Since the median on Broadway is generally less than 30 ft wide drivers can complete the left turn unless otherwise noted. The have to yield to pedestrians but if nobody is crossing the street the cars can go. See the second question in the Times link

      • Anne says:

        Actually drivers can turn left at Broadway without stopping if the median is less than 30 feet wide (which it is in most places) and if there’s no “Stop Here on Red” sign (which there aren’t at most intersections). That being said it seems MUCH safer if people stop rather than proceeding with the left turn. I, too, have almost been mowed down by a person trying to make a quick left in front of traffic. Seems like it should be very clearly prohibited at each intersection.

    6. drg says:

      It is NOT illegal to continue past the median on Broadway making a turn, even though the new direction has a ‘red’ light.

      NYC law requires to stop only if the median is 30 feet wide or more… not the case for Broadway medians.

      The key is making the turn “safely”.

      You may think this is ridiculous and dangerous…but it IS the current NYC traffic law. Look it up, as I just did.

    7. Eric says:

      Saw a local elderly gentleman go airborne onto one at 90th and Amsterdam just days after it was installed. Chasis came to rest square on top and he couldn’t go forward or back.

    8. Big Earl says:

      This pretty much sums up why I still stand on the sidewalk while waiting for a light. Others prefer to stand in the island and wait for the light. Just a matter of time before someone gets run over.

    9. Nadia says:

      From what I could see when I walked by this morning, the car hit a stanchion. Otherwise it would have been on the sidewalk.

    10. Jerry says:

      This is why the bike lanes don’t work. I see more cyclists who don’t use them many times more than those who do use them. Cutting down on vehicle lanes by one half (only 2 lanes of traffic with one lane used by trucks and taxis to load and unload) does not make the roads any safer, it just makes drivers more agitated and wreckless to get to their destination. I saw a cyclist ( a regular person – not a delivery person) on Madison Avenue drive down the center of the road on a weekday while two cops in a police vehicle and another cop stood watching while the cyclist went through a red light. I said to the cops “aren’t you going to go after him?” and the cops looked at me as if I were insane. This is NYC, not Amsterdam or any other European city and never will be, so don’t try to make the comparison or ey it could work here. I would love to ride a bike to work, but I feel safer in the park, or I’d do it in a gym.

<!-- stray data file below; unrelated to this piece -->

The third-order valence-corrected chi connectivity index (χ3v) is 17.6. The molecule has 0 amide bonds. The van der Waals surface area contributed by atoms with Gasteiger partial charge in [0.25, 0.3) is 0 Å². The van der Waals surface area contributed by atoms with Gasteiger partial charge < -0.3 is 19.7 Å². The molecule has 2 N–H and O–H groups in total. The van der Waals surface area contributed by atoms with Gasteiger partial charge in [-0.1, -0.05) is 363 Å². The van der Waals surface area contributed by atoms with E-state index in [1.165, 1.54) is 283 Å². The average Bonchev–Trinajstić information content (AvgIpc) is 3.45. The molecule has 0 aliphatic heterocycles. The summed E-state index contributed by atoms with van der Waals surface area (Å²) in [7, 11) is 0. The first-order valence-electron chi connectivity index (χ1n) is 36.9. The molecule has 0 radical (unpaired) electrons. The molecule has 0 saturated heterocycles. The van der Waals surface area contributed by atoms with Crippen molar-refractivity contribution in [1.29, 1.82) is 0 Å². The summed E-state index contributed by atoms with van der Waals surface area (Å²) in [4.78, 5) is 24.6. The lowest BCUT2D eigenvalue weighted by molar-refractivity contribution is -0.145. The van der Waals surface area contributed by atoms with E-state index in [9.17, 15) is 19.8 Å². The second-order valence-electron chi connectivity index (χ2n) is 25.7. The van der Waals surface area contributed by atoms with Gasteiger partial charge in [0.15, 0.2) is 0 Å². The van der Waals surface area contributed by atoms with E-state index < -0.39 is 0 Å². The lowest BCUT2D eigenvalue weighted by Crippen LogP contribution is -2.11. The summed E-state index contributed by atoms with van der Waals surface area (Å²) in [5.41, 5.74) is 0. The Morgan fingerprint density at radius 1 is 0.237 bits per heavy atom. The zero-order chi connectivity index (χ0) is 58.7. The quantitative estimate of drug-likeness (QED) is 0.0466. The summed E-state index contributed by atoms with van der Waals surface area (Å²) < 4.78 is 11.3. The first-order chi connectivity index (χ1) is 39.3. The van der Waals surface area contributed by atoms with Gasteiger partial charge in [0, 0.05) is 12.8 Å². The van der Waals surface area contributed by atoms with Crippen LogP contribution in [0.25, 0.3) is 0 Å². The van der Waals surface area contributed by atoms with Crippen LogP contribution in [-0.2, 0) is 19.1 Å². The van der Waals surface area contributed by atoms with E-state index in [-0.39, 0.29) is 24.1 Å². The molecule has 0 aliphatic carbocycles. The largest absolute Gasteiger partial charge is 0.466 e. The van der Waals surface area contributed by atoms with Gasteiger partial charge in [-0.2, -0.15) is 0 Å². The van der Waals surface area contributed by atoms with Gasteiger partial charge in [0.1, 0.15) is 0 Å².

• josh says:

        What basis do you have to say that? Totally false. There is no question that on Amsterdam, Columbus and CPW, the overwhelming majority of cyclists use the bike lanes. True, some use them the wrong way, but they still use them. The Amsterdam Ave lane is undoubtedly a huge success, given the amount of cyclist traffic it gets.

      • Woody says: